Dresses

Bridgetown Backless Dress

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I’m a little late posting my #sewmystyle April creation. Earlier this month, I went to Las Vegas with nine other girls for a bachelorette weekend celebrating my friend and the bride-to-be, Brittney. I think it is safe to say we all had the time of our lives! I managed to take some pictures of my dress while lounging at one of the pools at the Venetian.

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This month, the #sewmystyle pattern is the Bridgetown Backless Dress by Sew House Seven. The pattern is easy to sew, and I made this dress in only one full day. This would be a great dress for a beginner as there are no set-in sleeves, zippers or difficult closures on this dress.
I made a size 2. Looking at the photo on the pattern envelope, the dress appears to have plenty of wearing ease. However, I didn’t look at the finished hip circumference before cutting. While the bust is loose and drapey, the hip area is pretty fitted, and I would be more comfortable if I had graded the hip area to a size 4.

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I made this Bridgetown Backless Dress by Sew House Seven out of a polyester crepe de chine fabric I was hoarding with the intention of making a wearable muslin I could use as a swim cover-up. Crepe de chine is very thin, and works well for lining garments or light blouses. It works fine for a swim cover-up as the fabric is lightweight and not too hot in 90 degree weather, but I have to be careful to not sit on any rough surfaces that could pick the fabric. So, I would suggest picking a more substantial fabric if you make this pattern.

On a side note, I recently bought a coverstitch machine, and I’ve been learning how to use it. I bought a Bernina L220!! I hope to write a post about it soon, but I want to use it a little more before I write a full review.

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Self-Drafted Formal Dress

I originally planned for this dress to be my “night dress” entry for the Day and Night Dress Challenge hosted by Elizabeth of Elizabeth Made This back in January. The rules were pretty straightforward- make a casual day dress and a black evening dress.

Self drafted formal  evening dress

When I go to a formal event, I usually have a months notice if I’m lucky. I feel like I have to make my outfit to those events because evening wear is my favorite thing to make, and I don’t get the opportunity very often. Then, since I’m an overly ambitious sewist, I concoct some elaborate design that requires a few all-nighters to complete. Last time I went to a black-tie affair, I *literally* finished sewing a dress just in time to not be late to the event. That was miserable, and I made a promise to myself I would never let my hobby put me under pressure like that again. The Day and Night Dress Challenge gave me a chance to create an evening dress so I would have a dress to wear to a future occasion, and we technically had about 6 weeks to complete the dresses. Unfortunately, fate had other plans during the month of January. I got sick. My grandmother passed away. I ended up not sewing for a couple of weeks.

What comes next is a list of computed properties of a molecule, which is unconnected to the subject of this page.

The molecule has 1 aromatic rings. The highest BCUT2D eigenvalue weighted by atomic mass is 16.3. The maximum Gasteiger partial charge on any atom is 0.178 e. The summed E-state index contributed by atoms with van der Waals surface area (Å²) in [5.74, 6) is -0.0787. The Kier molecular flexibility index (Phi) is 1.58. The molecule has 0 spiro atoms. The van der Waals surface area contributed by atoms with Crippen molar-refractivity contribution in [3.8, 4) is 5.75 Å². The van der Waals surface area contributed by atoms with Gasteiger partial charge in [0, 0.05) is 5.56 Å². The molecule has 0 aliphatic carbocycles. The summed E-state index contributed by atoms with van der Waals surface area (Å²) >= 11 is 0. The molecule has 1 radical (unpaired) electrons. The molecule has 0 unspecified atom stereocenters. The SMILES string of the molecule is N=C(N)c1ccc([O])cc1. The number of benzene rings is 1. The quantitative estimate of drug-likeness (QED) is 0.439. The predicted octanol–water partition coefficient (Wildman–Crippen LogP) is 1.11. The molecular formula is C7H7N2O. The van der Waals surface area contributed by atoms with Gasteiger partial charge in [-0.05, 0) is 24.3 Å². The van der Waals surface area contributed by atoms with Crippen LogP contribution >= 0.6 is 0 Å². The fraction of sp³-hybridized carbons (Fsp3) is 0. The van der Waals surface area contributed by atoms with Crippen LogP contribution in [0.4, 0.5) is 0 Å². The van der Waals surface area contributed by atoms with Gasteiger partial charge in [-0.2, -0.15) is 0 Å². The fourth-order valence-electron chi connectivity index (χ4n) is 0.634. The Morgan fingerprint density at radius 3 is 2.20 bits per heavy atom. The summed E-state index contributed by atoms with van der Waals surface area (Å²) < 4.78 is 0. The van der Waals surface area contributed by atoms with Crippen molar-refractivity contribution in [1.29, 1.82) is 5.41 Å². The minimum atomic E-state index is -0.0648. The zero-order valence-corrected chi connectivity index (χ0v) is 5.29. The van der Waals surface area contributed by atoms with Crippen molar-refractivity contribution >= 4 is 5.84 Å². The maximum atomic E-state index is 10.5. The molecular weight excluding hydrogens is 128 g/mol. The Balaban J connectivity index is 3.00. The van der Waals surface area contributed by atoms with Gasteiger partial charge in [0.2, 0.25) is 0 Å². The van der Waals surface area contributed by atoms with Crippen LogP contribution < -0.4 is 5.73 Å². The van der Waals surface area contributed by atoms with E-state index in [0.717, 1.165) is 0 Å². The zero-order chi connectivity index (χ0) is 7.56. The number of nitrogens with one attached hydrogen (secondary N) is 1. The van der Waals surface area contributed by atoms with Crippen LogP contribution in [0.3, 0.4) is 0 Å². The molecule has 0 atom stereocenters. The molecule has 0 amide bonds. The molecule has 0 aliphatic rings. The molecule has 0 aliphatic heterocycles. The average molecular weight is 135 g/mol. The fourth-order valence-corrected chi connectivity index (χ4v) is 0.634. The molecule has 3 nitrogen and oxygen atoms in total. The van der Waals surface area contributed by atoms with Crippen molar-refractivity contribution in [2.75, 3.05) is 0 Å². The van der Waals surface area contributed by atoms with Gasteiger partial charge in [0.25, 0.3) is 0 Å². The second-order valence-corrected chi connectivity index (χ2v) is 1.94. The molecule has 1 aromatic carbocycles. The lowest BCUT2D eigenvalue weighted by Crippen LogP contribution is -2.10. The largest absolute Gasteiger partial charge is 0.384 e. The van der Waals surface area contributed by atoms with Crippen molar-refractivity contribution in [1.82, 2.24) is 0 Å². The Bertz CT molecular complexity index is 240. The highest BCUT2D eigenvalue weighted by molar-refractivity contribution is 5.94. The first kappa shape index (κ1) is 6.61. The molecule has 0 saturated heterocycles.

Fast forward a couple of months and I finally finished it!!

Drafted evening formal dress knit
I’ve been teaching myself pattern drafting, but this is my first project that involved drafting for knit fabric. The dress fits wonderfully, but I still have a lot to learn. I stared at that white drafting paper for many hours waiting for the bust darts to draw themselves in the right location! The bust area has negative six percent ease, and the bust darts had to be positioned to account for the fabric stretching across the body when worn. It is hard to see in the photos, but there is a French dart that extends to the lace inset.

I was inspired by a dress I saw on Pinterest, a bridal gown by Lela Rose called the Lounge, if you are wondering which one specifically. It had beautiful hourglass-shaped seams vertically along the bodice that caught my eye. I didn’t do an exact copy because I wanted to create something more modest and bra-friendly, but the front view is very similar to this dress.


All of the seams except the center back seam were sewn with french seams. I serged the center back seam since I was using an invisible zipper, and there were no sheer details on this seam. I hemmed the bottom of the dress with a blind hem stitch, and the sleeves were cut along the scalloped selvage edge of the lace instead of hemming them. The lace insets at the waist were underlined with two layers of beige light-weight powermesh. The extra support from the powermesh gives a little more compression in the waist area than the lace by itself.

Self drafted evening dress

Self drafted evening formal dress drafting lace
I used Telio Jockey ponte knit fabric, and it is a rayon/nylon/Lycra blend. It is very soft, has great recovery, and the fabric provides a little smoothing. So, no spanx needed. YAY! The lace fabric was from an Etsy shop called LaceFabric, and this specific one is the Black Beauty Colleen Lace. It is a 4-way stretch lace with 3D embroidery to mimic alençon lace. One of the selvages has a scalloped edge.
Just one more look…

Drafted dress evening formal
Have you tried drafting patterns for knit fabrics? How did it go? If you used a book, can you tell me which one you used?

Fabulous photography courtesy of Rheney Dearstyne.

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